My Thoughts on Global Environmental History
This semester I will study Global Environmental History. The course is integrating multiple disciplines from environmentalism, anthropology, sociology, and economics in approaching history through global contexts and processes. It will certainly stretch my abilities as historian to draw further complexity from historical events and understand that there is perhaps a deeper web of interconnection that previously thought. This will be an exciting period in my intellectual journey and perhaps I will conclude that majoring in the subject best suits my interests.
One concern that I may initially have with this approach is its inherent critique of the nation-state approach to history. William Conrad, a global environmental historian, shows little sympathy to this approach highlighting the shortcomings it brings. One such shortcoming is condensing and limiting the scope of historical focus onto a certain nation and even class of people which assumes that their major histories happened in isolation, independent of factors such as environmental and cross-cultural.
I understand this concern, but I perhaps in my bias am more sympathetic as I begin this class to the traditionalist approach to recording history: through the nation-state lens. I think, historically, humans have fundamentally begun engaging with history through genealogy. The exercise of understanding our familial origins is a social necessity that gives social cohesion and sometimes vital information for one’s survival. Therefore, I theorize this is why the nation-state lens emerged for better or for worse. I think in the modern era of history, it has become necessary to record histories of others who do not posses the training or expertise to do so. Further, I think this lens of understanding history through a multivariable lens is simply good historical analytic practical.
I do not disagree that history needs to evolve in present day to account for the influences of a globalized world. History is a science and it must adopt and be agile to change. I think traditional nation centric history can evolve and should not be discredited our even severely revised. I do however disagree with those who hold eurocentric historians and nations accountable for promoting a nation centric approach to history. The degree of globalization four or five centuries ago was far less than it is today. That it the key variable when we must analyze how history was recorded then and how it is now in this globalized context.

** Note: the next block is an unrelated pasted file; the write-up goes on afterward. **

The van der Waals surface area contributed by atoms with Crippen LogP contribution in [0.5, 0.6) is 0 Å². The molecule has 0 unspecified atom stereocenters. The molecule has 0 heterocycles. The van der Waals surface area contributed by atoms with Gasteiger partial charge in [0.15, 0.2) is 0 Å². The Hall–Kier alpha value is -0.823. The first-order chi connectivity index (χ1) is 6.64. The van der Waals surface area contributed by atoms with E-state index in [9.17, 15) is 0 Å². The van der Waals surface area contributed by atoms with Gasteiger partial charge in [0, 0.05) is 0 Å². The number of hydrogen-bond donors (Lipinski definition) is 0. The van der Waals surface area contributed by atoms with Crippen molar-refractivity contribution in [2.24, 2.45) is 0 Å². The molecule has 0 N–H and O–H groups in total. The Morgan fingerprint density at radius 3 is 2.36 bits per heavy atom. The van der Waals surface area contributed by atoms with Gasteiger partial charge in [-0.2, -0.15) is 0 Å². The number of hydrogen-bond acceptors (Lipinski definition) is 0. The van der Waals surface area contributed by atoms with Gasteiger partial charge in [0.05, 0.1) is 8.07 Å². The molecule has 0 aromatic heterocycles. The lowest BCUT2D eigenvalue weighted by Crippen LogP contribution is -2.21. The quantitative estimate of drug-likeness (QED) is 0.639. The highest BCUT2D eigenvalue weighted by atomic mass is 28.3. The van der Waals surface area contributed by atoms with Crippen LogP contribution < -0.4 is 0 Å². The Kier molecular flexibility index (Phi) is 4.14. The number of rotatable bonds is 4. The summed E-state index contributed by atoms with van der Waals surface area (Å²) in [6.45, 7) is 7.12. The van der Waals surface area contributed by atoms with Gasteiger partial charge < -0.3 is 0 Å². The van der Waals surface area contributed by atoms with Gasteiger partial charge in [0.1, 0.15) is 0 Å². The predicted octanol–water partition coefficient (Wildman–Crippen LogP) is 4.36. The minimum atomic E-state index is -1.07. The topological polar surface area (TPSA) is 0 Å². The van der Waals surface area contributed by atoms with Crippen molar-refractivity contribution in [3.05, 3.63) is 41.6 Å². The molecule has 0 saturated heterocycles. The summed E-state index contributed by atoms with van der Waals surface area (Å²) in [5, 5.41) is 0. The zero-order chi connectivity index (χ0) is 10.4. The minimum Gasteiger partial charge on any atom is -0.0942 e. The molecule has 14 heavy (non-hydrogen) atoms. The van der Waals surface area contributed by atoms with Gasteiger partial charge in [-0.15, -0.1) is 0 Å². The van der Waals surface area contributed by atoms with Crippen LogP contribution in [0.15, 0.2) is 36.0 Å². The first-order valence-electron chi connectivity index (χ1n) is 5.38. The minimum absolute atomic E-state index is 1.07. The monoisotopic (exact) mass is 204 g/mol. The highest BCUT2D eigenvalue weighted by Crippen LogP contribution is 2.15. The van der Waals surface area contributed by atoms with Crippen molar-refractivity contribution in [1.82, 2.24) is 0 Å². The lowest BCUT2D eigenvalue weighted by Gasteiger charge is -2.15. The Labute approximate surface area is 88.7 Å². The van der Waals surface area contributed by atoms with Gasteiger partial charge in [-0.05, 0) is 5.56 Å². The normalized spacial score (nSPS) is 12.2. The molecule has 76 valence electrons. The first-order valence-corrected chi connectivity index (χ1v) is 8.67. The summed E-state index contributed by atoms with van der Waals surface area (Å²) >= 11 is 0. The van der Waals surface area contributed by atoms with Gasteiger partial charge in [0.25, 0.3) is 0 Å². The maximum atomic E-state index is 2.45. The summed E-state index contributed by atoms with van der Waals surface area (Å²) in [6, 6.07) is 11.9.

While taking a global approach allows for more diverse underrepresented minorities to be given prominence and recognition it might do so at the expense of magnifying their actual contribution to historical events. It also is concerning that history will be compartmentalized into socio relevant identifiers so as to account diversity for sake of accounting diversity. Revisionism does seem problematic in these cases. I do not mean to say that incorporating nonwestern perspectives is wrong. No historian is worth his or her salt if they can not acknowledge the perspectives of all the sides they have credible sources for. Especially concerning topics such as colonialism during the Columbian era when most sources are dominantly European it fails to give voice to the subjugated populations and correctly relate their experiences. This is the shortcoming of history and I mean in no way to harm any attempt that is made to fix this. I caution only against improper contextualization as it relates to revisionist assaults on Eurocentric historiographies and magnifications of global and significant influences of local events and the local minorities present.
I am excited by the prospect of global environmental history. It’s a very ambitious approach and one that is well needed in the field today. Especially as environmental phenomena such as climate change influences events and histories on a global scale. The hypothetical complex situation that I raised in class that global environmental history allows to be assessed, is carbon emissions. Oil refiners in Houston are polluting vast quantities of carbon dioxide into the air. This in turn is causing global warming and the acidification of the ocean. One such consequence I hypothesized would be the following case study. Coral reefs surrounding Australia are beginning to bleach because of ocean acidification. The loss of coral reefs contributes to a reduction in tourism as people will no longer travel there with the absence of this beautiful ecosystem. This in effect wreaks havoc on the economy and then subsequently political turmoil ensues. A global environmental history approach will allow the consideration of oil refineries in Houston to be related to political upheavals in Sydney Australia. With climate change, nothing happens in isolation as we live in one world. One collective biosphere.
This class excites me. It represents the intersection of my interests in history and environmental studies. t will be fascinating to understand history from a non western lens and dive into histories of lesser known stories in Africa. Again, I do not argue against global environmental history but raise a few cautions. I’ve always been one to carry a healthy level of scepticism, perhaps to a fault.